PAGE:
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James K. Galbraith

James K. Galbraith

30 commentaries
1 videos & podcasts

James K. Galbraith, Professor of Government and Chair in Government/Business Relations at the University of Texas at Austin, is a former staff economist for the House Banking Committee and a former executive director of the Joint Economic Committee of Congress. From 1993-97, he served as chief technical adviser for macroeconomic reform to China’s State Planning Commission. He is the author of Inequality: What Everyone Needs to Know (Oxford University Press, 2016) and Welcome to the Poisoned Chalice: The Destruction of Greece and the Future of Europe (Yale University Press, 2016).

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  1. Think Again About Persistent Inflation - and the Non-Partisan Fed
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    Think Again About Persistent Inflation - and the Non-Partisan Fed

    Nov 18, 2022 James K. Galbraith argues that recent developments have vindicated earlier assessments that US price growth was transitory.

  2. Rate Hikes Are Not the Right Answer to “Wage-Price Persistence”
    galbraith21_SAUL LOEBAFP via Getty Images_USgasstation Saul Loeb/AFP via Getty Images

    Rate Hikes Are Not the Right Answer to “Wage-Price Persistence”

    Aug 5, 2022 James K. Galbraith contends that tightening US monetary policy will inflict social and economic harm with little to no payoff.

  3. The Fed Waves Its Wand
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    The Fed Waves Its Wand

    May 9, 2022 James K. Galbraith thinks Chair Jerome Powell will get credit for a decline in inflation that would have happened anyway.

  4. The Fed's Target Is Workers
    galbraith19_BRENDAN SMIALOWSKIPOOLAFP via Getty Images_jerome powell BRENDAN SMIALOWSKIPOOLAFP via Getty Images

    The Fed's Target Is Workers

    Jan 31, 2022 James K. Galbraith shows that the central bank's effort to reduce headline inflation will hurt low-wage service employees the most.

  5. The Case for Strategic Price Policies
    galbraith18Wang YingXinhua via Getty Imagesinflation gas prices Wang YingXinhua via Getty Images

    The Case for Strategic Price Policies

    Jan 21, 2022 James K. Galbraith urges the US to revive a policy framework that worked extraordinarily well for most of its 40 years.

  1. mcnamee3_ AMY OSBORNEAFP via Getty Images_twitter AMY OSBORNE/AFP via Getty Images

    Disrupting the Disruptors

    Roger McNamee considers what new economic conditions mean for an industry whose growth (and misbehavior) defined an era.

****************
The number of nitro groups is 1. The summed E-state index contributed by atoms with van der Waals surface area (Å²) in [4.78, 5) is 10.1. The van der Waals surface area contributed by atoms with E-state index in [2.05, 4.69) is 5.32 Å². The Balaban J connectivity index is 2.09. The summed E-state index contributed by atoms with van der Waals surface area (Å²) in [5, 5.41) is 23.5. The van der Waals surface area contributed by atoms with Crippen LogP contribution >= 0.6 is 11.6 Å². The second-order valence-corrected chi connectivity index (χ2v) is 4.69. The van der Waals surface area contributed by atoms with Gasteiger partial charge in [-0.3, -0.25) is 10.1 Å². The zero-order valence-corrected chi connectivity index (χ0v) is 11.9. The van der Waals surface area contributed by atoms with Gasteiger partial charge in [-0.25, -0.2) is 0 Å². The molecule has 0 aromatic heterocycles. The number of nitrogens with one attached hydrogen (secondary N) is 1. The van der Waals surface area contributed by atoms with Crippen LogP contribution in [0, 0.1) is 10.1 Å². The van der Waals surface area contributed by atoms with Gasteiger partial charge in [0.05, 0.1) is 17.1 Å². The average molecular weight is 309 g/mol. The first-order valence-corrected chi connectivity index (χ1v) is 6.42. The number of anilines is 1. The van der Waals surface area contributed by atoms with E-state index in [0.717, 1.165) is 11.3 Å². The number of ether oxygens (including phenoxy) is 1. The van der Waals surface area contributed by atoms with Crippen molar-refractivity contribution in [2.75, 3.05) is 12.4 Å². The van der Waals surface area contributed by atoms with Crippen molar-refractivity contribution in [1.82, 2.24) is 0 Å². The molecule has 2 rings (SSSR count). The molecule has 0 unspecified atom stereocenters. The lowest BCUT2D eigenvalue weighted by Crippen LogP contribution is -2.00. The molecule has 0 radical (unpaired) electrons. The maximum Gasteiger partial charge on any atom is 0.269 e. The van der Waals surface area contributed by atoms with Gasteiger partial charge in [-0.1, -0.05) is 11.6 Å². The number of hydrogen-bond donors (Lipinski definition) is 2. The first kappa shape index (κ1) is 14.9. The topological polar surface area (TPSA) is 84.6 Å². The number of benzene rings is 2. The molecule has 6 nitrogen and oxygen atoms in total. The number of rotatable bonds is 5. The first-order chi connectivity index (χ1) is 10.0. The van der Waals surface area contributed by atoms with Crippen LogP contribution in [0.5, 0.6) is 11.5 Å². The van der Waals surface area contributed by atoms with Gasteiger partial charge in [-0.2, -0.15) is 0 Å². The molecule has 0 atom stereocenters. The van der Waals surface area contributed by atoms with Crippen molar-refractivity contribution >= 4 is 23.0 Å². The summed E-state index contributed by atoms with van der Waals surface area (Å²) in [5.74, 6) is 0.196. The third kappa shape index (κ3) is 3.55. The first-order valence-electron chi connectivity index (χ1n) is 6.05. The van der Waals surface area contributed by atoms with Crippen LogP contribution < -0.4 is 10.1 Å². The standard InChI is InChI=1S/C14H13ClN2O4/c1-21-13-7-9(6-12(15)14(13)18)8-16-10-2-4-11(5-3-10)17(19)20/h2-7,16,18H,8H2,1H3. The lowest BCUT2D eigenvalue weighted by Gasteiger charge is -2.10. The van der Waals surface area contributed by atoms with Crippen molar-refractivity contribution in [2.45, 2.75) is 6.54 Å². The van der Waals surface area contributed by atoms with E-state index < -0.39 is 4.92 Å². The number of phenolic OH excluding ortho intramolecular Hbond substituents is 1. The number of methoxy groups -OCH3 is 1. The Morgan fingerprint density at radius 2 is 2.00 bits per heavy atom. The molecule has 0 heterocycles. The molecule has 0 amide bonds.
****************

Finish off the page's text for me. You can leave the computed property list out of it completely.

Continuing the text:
2. basu86_ Stu ForsterGetty Images_world cup Stu Forster/Getty Images

    When Voters Become Fans

    Kaushik Basu thinks deepening polarization has given the lie to a longstanding assumption about electoral politics.
  3. desalegn1_ KHALED DESOUKIAFP via Getty Images_biodiversity KHALED DESOUKI/AFP via Getty Images

    Africa’s Responsibility to Protect Biodiversity

    Hailemariam Desalegn urges the continent’s leaders to unite behind a shared conservation agenda, beginning at COP15.
  4. sierakowski91_Omar MarquesGetty Images_ukrainian refugees Omar Marques/Getty Images

    Resentment on the Western Front

    Sławomir Sierakowski thinks the Polish public needs a more open and honest conversation about refugees before resentment spirals.
  5. vives17_ Leon NealGetty Images_ftx Leon Neal/Getty Images

    Crypto’s Well-Worn Path to Crisis

    Xavier Vives writes that, despite the novelty of the assets, the narrative of FTX’s collapse was established long ago.
  6. roubini171_Spencer PlattGetty Images_recession looming Spencer Platt/Getty Images

    The Unavoidable Crash

    Nouriel Roubini anticipates a stagflationary debt crisis, owing to a dangerous combination of inflation and over-borrowing.
  7. nye236_SAUL LOEBAFP via Getty Images_biden xi SAUL LOEB/AFP via Getty Images

    War Over Taiwan?

    Joseph S. Nye, Jr. considers whether a deterrence arrangement that has worked for 50 years is still sufficient.
  8. op_livingston1_Anna MoneymakerGetty Images_fed Anna Moneymaker/Getty Images

    The Contested Fed

    James Livingston

    By all accounts, central banks – particularly the Fed, because the dollar is still the world’s dominant currency – already act as investment authorities. But their recent bailouts have exacerbated economic inequality, and have done little or nothing to address climate change.

    reviews three books that, each in its own way, reveal a central truth about the world’s leading central bank.
  9. pisaniferry140_Sean GallupGetty Images_cop27 Sean GallupGetty Images

    The Economics of Mainstreaming Climate Action

    Jean Pisani-Ferry & Selma Mahfouz identify the risks and short-term costs associated with the energy transition over the next decade.

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